December 16th 2000

  Buy Issue 2598

Articles from this issue:

CANBERRA OBSERVED: Queensland Labor sinks in electoral rorts

POINT OF VIEW: A Christmas reflection

QUARANTINE: AQIS caught out in apple documents

WA POLITICS: WA election - can the Court Government survive?

VICTORIA: Bracks' fading honeymoon with voters?

SNOWY RIVER SCHEME: Snowy River diversion - Governments' hidden agenda

A History of North Melbourne C.B.C. Released

AGRICULTURE: Imports threaten $55 billion agricultural market

Letter: Medicare

CULTURE: Where to now in the Culture Wars?

Straws in the Wind

COMMENT: Mission possible? Restoring the Lucky Country

EUTHANASIA: Holland's death wish


Japan outlaws human reproductive cloning

Letter: The banks

Letter: The 'Reith Affair'

Letter: 1900 telephone sex lines

Letter: GST propaganda bill

Books promotion page

Letter: The banks

by Nadir Martello

News Weekly, December 16, 2000


"Banks daylight robbery" describes the situation we find ourselves in regarding the huge profits ($3.24 billion) of the National Australia Bank, which are inimical and grossly unjust. But that does not tell us the whole story of how and why the banking system is allowed to operate in the manner it does nowadays.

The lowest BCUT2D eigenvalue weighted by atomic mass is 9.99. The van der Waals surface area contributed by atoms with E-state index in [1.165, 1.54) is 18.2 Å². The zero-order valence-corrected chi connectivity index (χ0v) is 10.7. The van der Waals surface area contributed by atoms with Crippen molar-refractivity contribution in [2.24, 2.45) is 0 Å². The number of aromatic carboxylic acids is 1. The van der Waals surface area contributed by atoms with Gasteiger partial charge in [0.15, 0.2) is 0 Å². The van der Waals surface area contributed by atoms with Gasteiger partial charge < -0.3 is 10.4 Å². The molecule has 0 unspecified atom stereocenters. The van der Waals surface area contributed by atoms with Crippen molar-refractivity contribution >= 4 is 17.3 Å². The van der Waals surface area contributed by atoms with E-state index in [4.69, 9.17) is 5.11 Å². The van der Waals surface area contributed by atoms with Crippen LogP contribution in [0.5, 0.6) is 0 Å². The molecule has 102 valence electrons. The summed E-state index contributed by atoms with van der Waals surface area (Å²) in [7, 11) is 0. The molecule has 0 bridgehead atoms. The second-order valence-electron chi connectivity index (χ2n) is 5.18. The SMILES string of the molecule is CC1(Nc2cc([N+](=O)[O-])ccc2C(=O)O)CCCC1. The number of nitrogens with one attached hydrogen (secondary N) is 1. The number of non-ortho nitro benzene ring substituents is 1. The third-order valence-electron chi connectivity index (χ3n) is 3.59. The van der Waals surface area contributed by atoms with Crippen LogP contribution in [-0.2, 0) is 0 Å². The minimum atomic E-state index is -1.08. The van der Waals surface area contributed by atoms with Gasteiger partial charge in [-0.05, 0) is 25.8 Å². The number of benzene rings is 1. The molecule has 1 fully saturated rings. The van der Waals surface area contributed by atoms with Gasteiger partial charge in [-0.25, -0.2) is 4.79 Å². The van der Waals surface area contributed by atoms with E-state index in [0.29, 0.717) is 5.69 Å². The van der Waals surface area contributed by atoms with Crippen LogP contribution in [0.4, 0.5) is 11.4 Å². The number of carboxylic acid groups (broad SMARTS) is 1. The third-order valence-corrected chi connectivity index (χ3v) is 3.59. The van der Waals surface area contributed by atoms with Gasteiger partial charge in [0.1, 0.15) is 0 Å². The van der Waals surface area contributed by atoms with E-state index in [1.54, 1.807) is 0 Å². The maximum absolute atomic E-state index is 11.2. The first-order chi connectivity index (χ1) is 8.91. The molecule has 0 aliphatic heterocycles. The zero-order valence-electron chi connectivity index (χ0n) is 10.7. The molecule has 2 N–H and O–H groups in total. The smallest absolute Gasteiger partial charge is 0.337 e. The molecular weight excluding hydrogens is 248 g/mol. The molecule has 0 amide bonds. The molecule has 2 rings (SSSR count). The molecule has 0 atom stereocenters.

We think of banks as places where we can go to borrow money, which assuming it was ours to start with, or which they have borrowed from others, or hold on deposit from other customers. Beyond that we think little on the basic facts about money or banks.

We must first grasp the fact that money, unlike the goods it represents in buying and selling, can be quickly and cheaply produced, in unlimited quantities; much more easily, for example, than your morning newspaper. In fact, a government could produce money for nothing, or almost nothing in the form of credit.

The basic fault in our financial system is that the creation and supply of most money is in the hands of the banks, whose primary objective is to make profits for the shareholders.

As G. K. Chesterton said, "I do not believe in a fate that falls on men however they act; but I do believe in a fate that falls on them unless they act."

Nadir Martello
Lismore Heights, NSW

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